• Line 3. An annuitant must choose a life expectancy factor that depends on the following: (1) the annuity starting date, before November 19,1996 or after November 18, 1996; (2) whether the annuitant is giving a survivor annuity to one person. If the annuitant is giving a survivor annuity to one person, the total of the combined ages of the annuitant and survivor annuitant in the year the annuitant receives his or her first CSRS or FES annuity check; and (3) the age of the annuitant in the year he or she will receive his or her first CSRS or FERS annuity check.

The following example illustrates the Simplified Rule for calculating the taxable portion of a FERS annuity.

Donald, a FERS-covered employee, retired from federal service on November 30, 2021 under an annuity that provides a full 50 percent survivor benefit to his wife, Kathy. Donald’s first annuity check was dated January 1, 2022. Donald uses the Simplified Rule to determine the tax-free portion of his FERS annuity that he received during 2022.

Donald’s monthly FERS gross annuity is $3,000 for a total of 12 months times $3,000 per month or $43,000 during all of 2022. Donald has contributed a total of $52,000 of his after-taxed salary to the FERS Retirement and Disability Fund while in federal service. During 2022, Donald was 56 years old, and Kathy was 54 years old when Donald received his first FERS annuity check.

Donald’s completed worksheet is shown below. To complete line 3 of the worksheet Donald used Table 2 and found the number in the second column opposite the age range that includes 110 (his age during 2022 of 56 plus Kathy’s age of 54 during 2022 which equals 110). Donald keeps a copy of the complete worksheet for his records. It will help him and Kathy to determine the taxable amount of the survivor annuity in the event Donald predeceases Kathy.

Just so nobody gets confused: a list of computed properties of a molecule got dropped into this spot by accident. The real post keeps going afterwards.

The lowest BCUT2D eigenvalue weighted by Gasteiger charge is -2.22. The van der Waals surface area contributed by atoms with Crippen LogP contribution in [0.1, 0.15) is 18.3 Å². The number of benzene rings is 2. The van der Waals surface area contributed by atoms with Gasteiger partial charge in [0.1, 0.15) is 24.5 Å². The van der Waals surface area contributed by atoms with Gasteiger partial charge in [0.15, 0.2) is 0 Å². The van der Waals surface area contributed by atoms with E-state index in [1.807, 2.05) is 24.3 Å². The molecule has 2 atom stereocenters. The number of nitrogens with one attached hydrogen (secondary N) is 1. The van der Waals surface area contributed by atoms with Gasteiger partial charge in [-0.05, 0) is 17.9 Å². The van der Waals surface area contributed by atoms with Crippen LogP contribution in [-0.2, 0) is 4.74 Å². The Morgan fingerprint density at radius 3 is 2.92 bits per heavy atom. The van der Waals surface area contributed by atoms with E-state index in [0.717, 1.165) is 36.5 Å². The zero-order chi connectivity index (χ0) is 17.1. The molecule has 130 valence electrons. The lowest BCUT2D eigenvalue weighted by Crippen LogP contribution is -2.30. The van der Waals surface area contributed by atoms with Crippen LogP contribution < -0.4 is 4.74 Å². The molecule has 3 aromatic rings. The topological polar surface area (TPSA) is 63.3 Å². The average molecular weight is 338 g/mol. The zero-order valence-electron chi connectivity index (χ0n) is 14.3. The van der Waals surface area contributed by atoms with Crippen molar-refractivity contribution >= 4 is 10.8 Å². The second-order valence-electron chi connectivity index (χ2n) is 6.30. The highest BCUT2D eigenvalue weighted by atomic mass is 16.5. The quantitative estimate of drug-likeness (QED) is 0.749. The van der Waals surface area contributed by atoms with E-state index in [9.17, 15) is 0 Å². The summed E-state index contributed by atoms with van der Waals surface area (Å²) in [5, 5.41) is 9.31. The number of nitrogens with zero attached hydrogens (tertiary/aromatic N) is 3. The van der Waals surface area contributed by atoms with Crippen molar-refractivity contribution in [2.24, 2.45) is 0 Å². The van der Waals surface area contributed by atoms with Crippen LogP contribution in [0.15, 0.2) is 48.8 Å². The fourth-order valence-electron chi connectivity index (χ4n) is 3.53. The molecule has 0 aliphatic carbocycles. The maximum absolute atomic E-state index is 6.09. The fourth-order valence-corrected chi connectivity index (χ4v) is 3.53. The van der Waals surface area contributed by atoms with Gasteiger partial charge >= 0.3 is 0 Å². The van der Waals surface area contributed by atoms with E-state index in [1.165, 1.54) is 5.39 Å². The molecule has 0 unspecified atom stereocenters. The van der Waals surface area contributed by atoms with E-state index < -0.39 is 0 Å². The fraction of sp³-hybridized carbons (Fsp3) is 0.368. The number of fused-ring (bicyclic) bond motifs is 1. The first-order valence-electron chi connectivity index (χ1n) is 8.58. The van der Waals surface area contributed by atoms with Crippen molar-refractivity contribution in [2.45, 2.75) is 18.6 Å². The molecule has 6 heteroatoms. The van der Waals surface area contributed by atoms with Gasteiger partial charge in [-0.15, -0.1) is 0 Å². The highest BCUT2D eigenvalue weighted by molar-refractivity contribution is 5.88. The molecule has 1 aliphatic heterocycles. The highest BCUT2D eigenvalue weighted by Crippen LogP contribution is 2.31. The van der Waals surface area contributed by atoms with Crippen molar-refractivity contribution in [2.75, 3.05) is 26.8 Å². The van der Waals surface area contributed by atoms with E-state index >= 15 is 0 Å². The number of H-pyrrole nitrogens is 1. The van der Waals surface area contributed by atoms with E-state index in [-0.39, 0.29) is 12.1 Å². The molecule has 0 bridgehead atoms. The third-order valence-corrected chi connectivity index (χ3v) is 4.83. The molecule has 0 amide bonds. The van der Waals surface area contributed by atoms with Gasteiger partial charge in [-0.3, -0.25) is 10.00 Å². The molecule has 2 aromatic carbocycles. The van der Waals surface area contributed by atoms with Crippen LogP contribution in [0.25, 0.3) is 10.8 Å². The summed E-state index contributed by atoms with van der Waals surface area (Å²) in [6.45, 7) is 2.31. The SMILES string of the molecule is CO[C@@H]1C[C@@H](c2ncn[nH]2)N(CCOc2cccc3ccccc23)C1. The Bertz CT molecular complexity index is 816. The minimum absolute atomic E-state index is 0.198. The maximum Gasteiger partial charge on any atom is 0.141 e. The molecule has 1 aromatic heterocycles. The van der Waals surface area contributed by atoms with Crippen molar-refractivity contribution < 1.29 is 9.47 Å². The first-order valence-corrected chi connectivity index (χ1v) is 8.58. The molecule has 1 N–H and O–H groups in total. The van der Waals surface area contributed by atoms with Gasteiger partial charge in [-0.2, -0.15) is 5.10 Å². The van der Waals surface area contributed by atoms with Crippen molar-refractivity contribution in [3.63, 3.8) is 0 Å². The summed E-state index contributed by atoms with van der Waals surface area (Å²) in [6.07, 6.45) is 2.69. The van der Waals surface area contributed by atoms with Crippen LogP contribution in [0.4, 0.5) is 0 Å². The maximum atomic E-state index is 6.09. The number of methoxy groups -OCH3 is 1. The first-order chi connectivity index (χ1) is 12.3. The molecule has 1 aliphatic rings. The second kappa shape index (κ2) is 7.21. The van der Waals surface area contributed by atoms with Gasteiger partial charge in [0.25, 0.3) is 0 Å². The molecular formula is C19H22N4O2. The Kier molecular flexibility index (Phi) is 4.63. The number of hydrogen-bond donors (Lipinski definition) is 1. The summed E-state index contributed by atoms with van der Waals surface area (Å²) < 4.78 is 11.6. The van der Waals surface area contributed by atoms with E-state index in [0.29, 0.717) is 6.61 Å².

Note the following from Donald’s Simplified Rule worksheet:

  1. The taxable portion of Donald’s FERS annuity for the year 2022 is $41,678, as shown on line 9.
  2. The difference between the gross annuity ($43,200) and the taxable annuity ($41,678) or $1,522 represents the amount that Donald is receiving each year that is a return of his $52,000 that he contributed on an after-tax basis via payroll deduction to the FERS Retirement and Disability Fund while he was in federal service.
  3. The $1,522 – the annual return of Donald’s FERS contributions – does not change from one year to the next, even when the FERS annuity is receiving cost-of-living adjustments (COLAs).
  4. The $52,000 total contribution that Donald made to the FERS Retirement and Disability Fund will be recovered by Donald over a period of 410 months (see line 3 of the worksheet). Dividing $52,000 by 410 is $126.83 (line 4 of the worksheet) which means that Donald will recover $126.83 of his $52,000 contribution each month. If he lives and recovers 410 FERS annuity payments he would recover his entire cost in his retirement. But if he dies before that 410 month, then the same $126.83 “recovery of cost”, will be deducted from Kathy’s 50 percent survivor annuity until it is recovered in full.

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Edward A. Zurndorfer is a CERTIFIED FINANCIAL PLANNER™ professional, Chartered Life Underwriter, Chartered Financial Consultant, Chartered Federal Employee Benefits Consultant, Certified Employees Benefits Specialist and IRS Enrolled Agent in Silver Spring, MD. Tax planning, Federal employee benefits, retirement and insurance consulting services offered through EZ Accounting and Financial Services, and EZ Federal Benefits Seminars, located at 833 Bromley Street – Suite A, Silver Spring, MD 20902-3019 and telephone number 301-681-1652. Raymond James is not affiliated with and does not endorse the opinions or services of Edward A. Zurndorfer or EZ Accounting and Financial Services. The information has been obtained from sources considered to be reliable, but we do not guarantee that the foregoing material is accurate or complete. While we are familiar with the tax provisions of the issues presented herein, as Financial Advisors of RJFS, we are not qualified to render advice on tax or legal matters. You should discuss tax or legal matters with the appropriate professional.